There are three quay possibilities: North Harbour with a length of 317m and depth of 12m; Nordborg 166m/8m, and Kosin 270m/8m. The former is 20 minutes’ walk from the center with Nordborg being the closest at five minutes followed by Kosin at 10 minutes. There is also an anchorage.
Most cruise ships dock at the North Harbour next to the tiny town of Anir, 16 inhabitants, 3 km north of Klaksvik.
Klaksvik operates a really excellent free shuttle bus service to and from the cruise ship and the tourist information center in the town. The red buses are plentiful and very frequent - as each one fills and departs another arrives. The journey takes just a few minutes.
Cruise schedule for Klaksvik
Watch a destination video.
Klaksvík is the capital of The Northern Islands and has all the facilities you expect to find in a town. Klaksvík - situated around a very well-protected bay - is the main fishing port on the Faroe Islands. The first settlement at Klaksvík dates back to Vikings times, but it was not before the 20th century that the districts merged to form a large, modern, Faroese town that became the cultural and commercial center for the Northern Isles and the Faroes as a whole.
Today, 5.000 people live in the city. In spite of its relatively limited size the town has a special atmosphere and appearance inspiring a tangible feeling of wellbeing and contentment.
In 2006, the Northern Isles became connected with the central Faroes via the undersea Noroya tunnel to Leirvík on Eysturoy. This provided Klaksvík with an opportunity to become the center of a powerful region that can compete with the central Faroes in the globalised community where there are no longer geographical limitations.
Stroll along the harbor area where fishermen go about their daily life, stopping at the magnificent stone Christianskirkjan church. Built in 1963, it is an architectural marvel, and is also the largest church in the Faroe Islands. Step back in time and visit The Chemistry—a former lab that began life as a fabric store in 1919 but, from 1932 and until 1961, it was used as a chemistry lab. All the old bottles and chemistry tools are still in place. Adjacent you will find an exhibit of old Faroese tools used in everyday life—all in beautiful condition.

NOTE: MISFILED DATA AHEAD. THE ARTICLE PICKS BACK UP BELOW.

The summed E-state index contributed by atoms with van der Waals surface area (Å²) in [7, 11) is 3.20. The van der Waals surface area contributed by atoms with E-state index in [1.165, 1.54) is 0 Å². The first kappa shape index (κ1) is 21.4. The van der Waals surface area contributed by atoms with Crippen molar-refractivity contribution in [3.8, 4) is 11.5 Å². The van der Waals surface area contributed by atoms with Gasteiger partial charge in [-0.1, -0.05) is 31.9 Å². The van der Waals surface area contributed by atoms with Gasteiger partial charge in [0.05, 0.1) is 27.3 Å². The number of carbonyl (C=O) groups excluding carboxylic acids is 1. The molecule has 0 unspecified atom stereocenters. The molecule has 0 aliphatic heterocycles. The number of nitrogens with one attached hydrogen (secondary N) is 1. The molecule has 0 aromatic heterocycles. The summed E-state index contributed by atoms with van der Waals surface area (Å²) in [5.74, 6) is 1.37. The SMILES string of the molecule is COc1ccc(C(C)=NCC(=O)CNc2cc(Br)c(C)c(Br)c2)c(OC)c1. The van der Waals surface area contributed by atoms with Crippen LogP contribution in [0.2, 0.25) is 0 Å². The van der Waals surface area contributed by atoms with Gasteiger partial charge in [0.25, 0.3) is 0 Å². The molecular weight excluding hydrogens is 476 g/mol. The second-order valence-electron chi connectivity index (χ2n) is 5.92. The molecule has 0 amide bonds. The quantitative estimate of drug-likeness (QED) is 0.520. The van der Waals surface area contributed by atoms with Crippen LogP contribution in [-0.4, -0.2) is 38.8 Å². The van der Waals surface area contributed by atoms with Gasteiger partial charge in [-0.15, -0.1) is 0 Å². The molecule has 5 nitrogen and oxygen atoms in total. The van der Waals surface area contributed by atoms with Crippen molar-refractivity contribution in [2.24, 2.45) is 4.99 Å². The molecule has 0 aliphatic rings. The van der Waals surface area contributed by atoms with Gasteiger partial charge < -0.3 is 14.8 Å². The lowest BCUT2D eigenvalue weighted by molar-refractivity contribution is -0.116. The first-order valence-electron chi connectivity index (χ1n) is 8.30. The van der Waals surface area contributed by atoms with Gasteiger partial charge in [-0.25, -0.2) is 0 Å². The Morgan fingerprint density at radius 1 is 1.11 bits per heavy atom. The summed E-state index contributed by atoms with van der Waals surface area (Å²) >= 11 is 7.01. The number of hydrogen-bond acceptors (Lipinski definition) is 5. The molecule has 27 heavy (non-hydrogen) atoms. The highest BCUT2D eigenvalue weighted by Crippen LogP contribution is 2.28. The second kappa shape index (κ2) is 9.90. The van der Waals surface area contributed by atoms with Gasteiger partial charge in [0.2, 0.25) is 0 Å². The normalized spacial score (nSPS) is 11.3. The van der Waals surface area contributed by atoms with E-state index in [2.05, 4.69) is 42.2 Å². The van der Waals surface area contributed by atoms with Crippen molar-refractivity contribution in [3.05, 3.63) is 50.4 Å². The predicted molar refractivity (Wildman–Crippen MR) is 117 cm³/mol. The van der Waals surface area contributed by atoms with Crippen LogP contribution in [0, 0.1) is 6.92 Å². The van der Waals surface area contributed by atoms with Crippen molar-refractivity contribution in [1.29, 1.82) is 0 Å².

There are at present time no local operators offering tours. So either use a ship's excursion or use a taxi.
Towering above the entrance to the harbor of Klaksvík is the pyramid mountain on the impressive island of Kunoy, and around the well-sheltered bay and harbor, the dwellings are beautifully spread on the hillsides.
Among Faroese souvenirs of particular interest are the numerous woollen goods, stuffed birds, ceramics, wood articles, jewelry, music, stamps and posters.
Tipping is not the custom. Service fees are normally included in the price, whether for a fancy meal in a restaurant, a taxi ride across town, or a trim at the hairdresser.
As a self governing region of the Kingdom of Denmark, the Faroese government prints its own currency, the króna, although Danish coins are used. The exchange value is equivalent to the Danish krone, and there is no service charge on exchange, as Danish notes are equally acceptable as the Faroese króna throughout the country.
Automatic teller machines (ATMs) are available.
Danish spoken, English well understood.
Free internet is available at the library, near the post office. It's usually open from 8:00am to 6:00pm on weekdays, though internet is usually available after 1:00pm, as it is reserved for school children during the morning.
Dial 112 for any type of emergency assistance anywhere in the country.
Most shops are open from 9:00/10.00 to 17:30. On Friday, many retailers remain open until 19:00. On Saturdays, shopping is limited; stores open at 9:00 and close either at 12:00, 14:00 or 16:00. On Sundays, all stores are closed.
Public Holidays Faroe Islands
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